Friends and leftover snow.
I say 'lucky' as I live here because I chose to live here. It wasn't a random accident of birth or a flying saucer delivery from a far distant galaxy, unless you view London as an alternative universe. I'm here because I chose to be here. Kind of an environmental migrant. And hats off to anyone else who makes the same choice; it's proper grim darn sarf.
It was, ranting aside, a lovely way to spend a Saturday. Gradually getting my trail mojo back, remembering what the bike can do and relaxing into it, trying to stay loose and smooth, cruise the climbs and relax into the downhills. Tea and flapjack and hot chocolate and nice people. One of those days when a ride shared is a pleasure exponentially multiplied.
Sunday was going to be a ride shared as well, then it dawned morose and cross looking with frowning, leaking clouds and a 'I don't feel too good this morning' text. So just me then. And Mog. Road kit on, faffing and indecision over what to wear - how cold; snow has recalibrated my internal thermostat I think - and, quick enough to nip any negative thoughts in the carotid, out of the door and down the road.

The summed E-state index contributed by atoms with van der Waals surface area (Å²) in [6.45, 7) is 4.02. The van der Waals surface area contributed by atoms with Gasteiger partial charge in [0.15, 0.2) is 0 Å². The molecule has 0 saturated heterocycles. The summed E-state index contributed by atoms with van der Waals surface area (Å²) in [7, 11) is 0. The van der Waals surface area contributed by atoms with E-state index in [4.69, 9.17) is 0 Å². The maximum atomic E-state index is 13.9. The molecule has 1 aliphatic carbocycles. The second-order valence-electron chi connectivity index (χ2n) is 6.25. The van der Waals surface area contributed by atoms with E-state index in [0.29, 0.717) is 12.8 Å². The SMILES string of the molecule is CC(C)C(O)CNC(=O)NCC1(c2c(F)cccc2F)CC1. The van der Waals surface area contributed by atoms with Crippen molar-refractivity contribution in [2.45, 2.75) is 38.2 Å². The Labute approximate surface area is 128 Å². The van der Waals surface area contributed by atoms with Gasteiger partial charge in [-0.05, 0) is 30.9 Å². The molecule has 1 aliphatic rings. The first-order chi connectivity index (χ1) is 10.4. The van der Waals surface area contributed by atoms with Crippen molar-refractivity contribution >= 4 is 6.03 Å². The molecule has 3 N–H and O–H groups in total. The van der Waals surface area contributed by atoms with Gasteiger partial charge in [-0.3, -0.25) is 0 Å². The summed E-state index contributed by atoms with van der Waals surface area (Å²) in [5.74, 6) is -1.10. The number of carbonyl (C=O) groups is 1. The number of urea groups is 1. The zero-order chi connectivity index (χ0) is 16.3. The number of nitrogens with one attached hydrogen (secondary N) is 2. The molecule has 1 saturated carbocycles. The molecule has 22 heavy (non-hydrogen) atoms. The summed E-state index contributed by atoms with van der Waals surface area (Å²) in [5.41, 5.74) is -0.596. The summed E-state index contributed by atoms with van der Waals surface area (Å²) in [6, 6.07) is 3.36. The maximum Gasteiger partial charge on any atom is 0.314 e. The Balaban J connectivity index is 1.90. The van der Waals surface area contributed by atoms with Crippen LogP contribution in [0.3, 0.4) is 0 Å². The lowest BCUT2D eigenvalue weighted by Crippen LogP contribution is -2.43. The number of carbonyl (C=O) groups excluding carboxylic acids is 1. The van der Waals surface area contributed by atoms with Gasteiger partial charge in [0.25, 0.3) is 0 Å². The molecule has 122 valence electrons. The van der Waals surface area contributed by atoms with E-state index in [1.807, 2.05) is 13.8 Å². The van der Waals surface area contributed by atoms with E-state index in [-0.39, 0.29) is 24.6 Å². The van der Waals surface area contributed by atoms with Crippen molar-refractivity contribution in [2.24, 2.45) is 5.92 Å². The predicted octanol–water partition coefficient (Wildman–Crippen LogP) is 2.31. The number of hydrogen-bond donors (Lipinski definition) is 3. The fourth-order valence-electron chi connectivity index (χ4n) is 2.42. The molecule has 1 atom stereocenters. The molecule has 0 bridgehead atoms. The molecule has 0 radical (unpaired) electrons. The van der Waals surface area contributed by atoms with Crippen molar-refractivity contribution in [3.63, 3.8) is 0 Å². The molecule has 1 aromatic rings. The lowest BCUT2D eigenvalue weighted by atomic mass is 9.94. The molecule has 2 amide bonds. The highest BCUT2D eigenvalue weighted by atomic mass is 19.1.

Relaxing into the familiarity of the climb up the Snake and very - deliberately - not - noticing - the - rain - turning - into - snow because then it's not... Until on the plateaued summit I find myself pushing through a swirling cloud of dancing pillow-fight snow flakes just a degree away from settling on the road. I-hope-it-doesn't-do-that-moments.
And then down.
Eyes lashed and watering by shot-blasting snow. On the brakes too much because I can't see. And too much clothing becomes not enough. The normal big-ring hammer down the long straight becomes a squinting, faltering dither.
But slowly, as height is lost, the snow shrugs, smirks and retreats into gentle rain and by the time I reach Ladybower the sun is peeping through the loft insulation up top and smiling softly. Snake Summit feels like another world. Another time.
It's wet and not exactly warm, but it's lovely being back on the road. That whole sinuous, smooth hit of pure, seemingly effortless speed. The hum of Kysriums on tarmac. The 'what the hell' decision points where the 'easy option' doesn't get a look in - sorry Winnats - and the last-minute detour to add just one more series of rolling climbs to the mix.
And finally, four hours later, tumbling trashed and smiley through the front door for freshly-baked bread and sausage sarnies with hot legs and ketchup.
Later, quite a lot later, I press the entry button on a solo at 24/12. Just one. Only one. Just to see if I can. And what it's like. Slightly scared. Slightly scarred.